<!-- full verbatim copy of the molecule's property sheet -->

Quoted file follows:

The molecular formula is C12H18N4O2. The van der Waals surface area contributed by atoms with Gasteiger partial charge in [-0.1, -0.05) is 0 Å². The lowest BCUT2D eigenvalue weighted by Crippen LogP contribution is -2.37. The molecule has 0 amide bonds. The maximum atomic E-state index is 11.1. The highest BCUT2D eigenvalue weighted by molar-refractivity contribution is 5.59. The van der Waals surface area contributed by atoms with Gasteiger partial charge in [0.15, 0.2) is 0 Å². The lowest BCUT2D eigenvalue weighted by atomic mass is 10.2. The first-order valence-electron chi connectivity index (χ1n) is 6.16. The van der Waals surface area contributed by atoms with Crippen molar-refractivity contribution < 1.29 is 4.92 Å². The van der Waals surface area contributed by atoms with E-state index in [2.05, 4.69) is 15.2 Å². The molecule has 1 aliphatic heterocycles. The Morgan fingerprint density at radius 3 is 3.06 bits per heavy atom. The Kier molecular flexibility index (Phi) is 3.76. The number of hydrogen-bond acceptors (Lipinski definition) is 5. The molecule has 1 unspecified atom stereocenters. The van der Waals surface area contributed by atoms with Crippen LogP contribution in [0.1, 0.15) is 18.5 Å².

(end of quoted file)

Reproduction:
The molecular formula is C12H18N4O2. The van der Waals surface area contributed by atoms with Gasteiger partial charge in [-0.1, -0.05) is 0 Å². The lowest BCUT2D eigenvalue weighted by Crippen LogP contribution is -2.37. The molecule has 0 amide bonds. The maximum atomic E-state index is 11.1. The highest BCUT2D eigenvalue weighted by molar-refractivity contribution is 5.59. The van der Waals surface area contributed by atoms with Gasteiger partial charge in [0.15, 0.2) is 0 Å². The lowest BCUT2D eigenvalue weighted by atomic mass is 10.2. The first-order valence-electron chi connectivity index (χ1n) is 6.16. The van der Waals surface area contributed by atoms with Crippen molar-refractivity contribution < 1.29 is 4.92 Å². The van der Waals surface area contributed by atoms with E-state index in [2.05, 4.69) is 15.2 Å². The molecule has 1 aliphatic heterocycles. The Morgan fingerprint density at radius 3 is 3.06 bits per heavy atom. The Kier molecular flexibility index (Phi) is 3.76. The number of hydrogen-bond acceptors (Lipinski definition) is 5. The molecule has 1 unspecified atom stereocenters. The van der Waals surface area contributed by atoms with Crippen LogP contribution in [0.1, 0.15) is 18.5 Å².